Cations are required to balance the charge due to substitutions within the crystal lattice or clay particles and to broken bonds. The finite size of the cations prevents the formation of a single layer. Rather, a “double layer” is created. The double layer is composed of a “fixed layer” immediately adjacent to the clay surface and a “diffuse layer” which drops off in charge density exponentially with distance from the fixed layer. Different from the fixed layer, the diffuse layer is not fixed but free to move under an applied electric field. This double layer phenomenon is simply considered as a cation selective membrane. Those cations captured by clay minerals are added to the normal ion concentration and thus increase the density of available charge carriers. The net result is an increased “surface conductivity” [War90].

The impact of disseminated clays on rock conductivity becomes increasingly important as the conductance through the pore decreases. Hydrothermal alteration changes feldspars to kaolinite, montmorillonite, and other clay minerals, particularly for siliceous rocks. In basics rocks, chlorite and serpentine may be produced. All of these alteration products exhibit high conductivity. As the concentration of of the electrolyte increases the relative contribution of the electrolyte conduction path to the clay conduction path increases. The total conductivity $$\sigma$$ of a rock can be expressed as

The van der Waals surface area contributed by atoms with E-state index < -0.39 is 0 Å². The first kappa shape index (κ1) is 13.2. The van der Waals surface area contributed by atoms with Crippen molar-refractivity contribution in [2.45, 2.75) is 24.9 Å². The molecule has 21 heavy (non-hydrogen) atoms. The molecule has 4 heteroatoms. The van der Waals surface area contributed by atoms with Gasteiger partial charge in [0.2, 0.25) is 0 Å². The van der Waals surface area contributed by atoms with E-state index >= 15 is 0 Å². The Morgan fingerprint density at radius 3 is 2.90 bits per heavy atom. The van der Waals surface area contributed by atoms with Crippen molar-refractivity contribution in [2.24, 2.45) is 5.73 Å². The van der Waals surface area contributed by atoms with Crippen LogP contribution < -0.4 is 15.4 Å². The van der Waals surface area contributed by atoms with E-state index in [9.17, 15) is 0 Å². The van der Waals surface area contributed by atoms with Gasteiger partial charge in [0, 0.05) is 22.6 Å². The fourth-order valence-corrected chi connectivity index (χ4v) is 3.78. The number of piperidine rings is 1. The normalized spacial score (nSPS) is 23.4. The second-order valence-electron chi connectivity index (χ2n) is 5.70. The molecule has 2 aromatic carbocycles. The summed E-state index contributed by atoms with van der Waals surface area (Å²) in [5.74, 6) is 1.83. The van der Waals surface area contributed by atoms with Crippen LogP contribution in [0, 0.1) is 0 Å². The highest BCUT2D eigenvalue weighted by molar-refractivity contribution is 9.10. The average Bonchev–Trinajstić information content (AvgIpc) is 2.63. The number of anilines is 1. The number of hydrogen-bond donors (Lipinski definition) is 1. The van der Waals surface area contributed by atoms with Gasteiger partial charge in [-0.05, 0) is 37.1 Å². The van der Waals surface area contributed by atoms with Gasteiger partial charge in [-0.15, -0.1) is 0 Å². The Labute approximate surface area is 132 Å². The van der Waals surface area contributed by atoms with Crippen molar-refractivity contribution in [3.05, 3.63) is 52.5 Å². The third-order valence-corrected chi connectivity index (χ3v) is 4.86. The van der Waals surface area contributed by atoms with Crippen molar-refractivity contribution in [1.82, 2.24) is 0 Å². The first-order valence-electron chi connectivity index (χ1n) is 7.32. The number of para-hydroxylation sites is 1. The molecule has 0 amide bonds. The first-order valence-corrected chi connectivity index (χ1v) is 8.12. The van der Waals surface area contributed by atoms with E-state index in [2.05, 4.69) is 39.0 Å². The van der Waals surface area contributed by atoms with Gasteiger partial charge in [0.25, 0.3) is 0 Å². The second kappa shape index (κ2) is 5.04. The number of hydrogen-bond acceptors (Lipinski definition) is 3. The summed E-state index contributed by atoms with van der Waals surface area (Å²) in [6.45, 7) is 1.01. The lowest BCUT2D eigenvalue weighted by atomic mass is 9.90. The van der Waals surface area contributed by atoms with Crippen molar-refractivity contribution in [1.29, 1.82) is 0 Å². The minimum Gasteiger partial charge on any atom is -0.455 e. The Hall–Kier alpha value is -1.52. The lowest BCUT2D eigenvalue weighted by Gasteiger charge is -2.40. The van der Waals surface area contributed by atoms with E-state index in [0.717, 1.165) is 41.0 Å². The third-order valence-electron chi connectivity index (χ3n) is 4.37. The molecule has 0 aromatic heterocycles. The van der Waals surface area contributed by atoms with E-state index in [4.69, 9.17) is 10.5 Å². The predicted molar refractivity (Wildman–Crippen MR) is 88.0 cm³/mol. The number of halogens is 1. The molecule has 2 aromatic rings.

$\sigma = \sigma_n + \sigma_s,$

where $$\sigma_n$$ is the normal rock conductivity and $$\sigma_s$$ is the surficial conductivity of the clay. Assuming fully saturated rock ($$S_w=1$$) and with Archie’s law ($$\sigma = \frac{\sigma_e}{F}S_w^{n}$$), we obtain $$\sigma_n = \frac{\sigma_e}{F}$$. Then, we rewrite above equation as

$\sigma = \frac{\sigma_e}{F} + \sigma_s.$

This clearly shows that as the concentration of the electrolyte increases the relative contribution of the electrolyte conduction path ($$\sigma_n$$) to the clay conduction path ($$\sigma_s$$) increases.

[WS68] give the expression for the resistivity of a clay-bearing rock

(9)$\rho = \frac{\rho_w F_t}{1+ \rho_w BQ},$

and effectively in conductivity form

$\sigma = \frac{\sigma_w+BQ}{F_t},$

where B is the factor related to the mobility of exchange cations on the pore water concentration, Q is the clay cation exchange capacity per unit volume, and $$F_t$$ is the formation factor at very high concentrations where the effects of clays can be neglected (the true formation factor). From Eq. (9) an apparent formation factor can be written as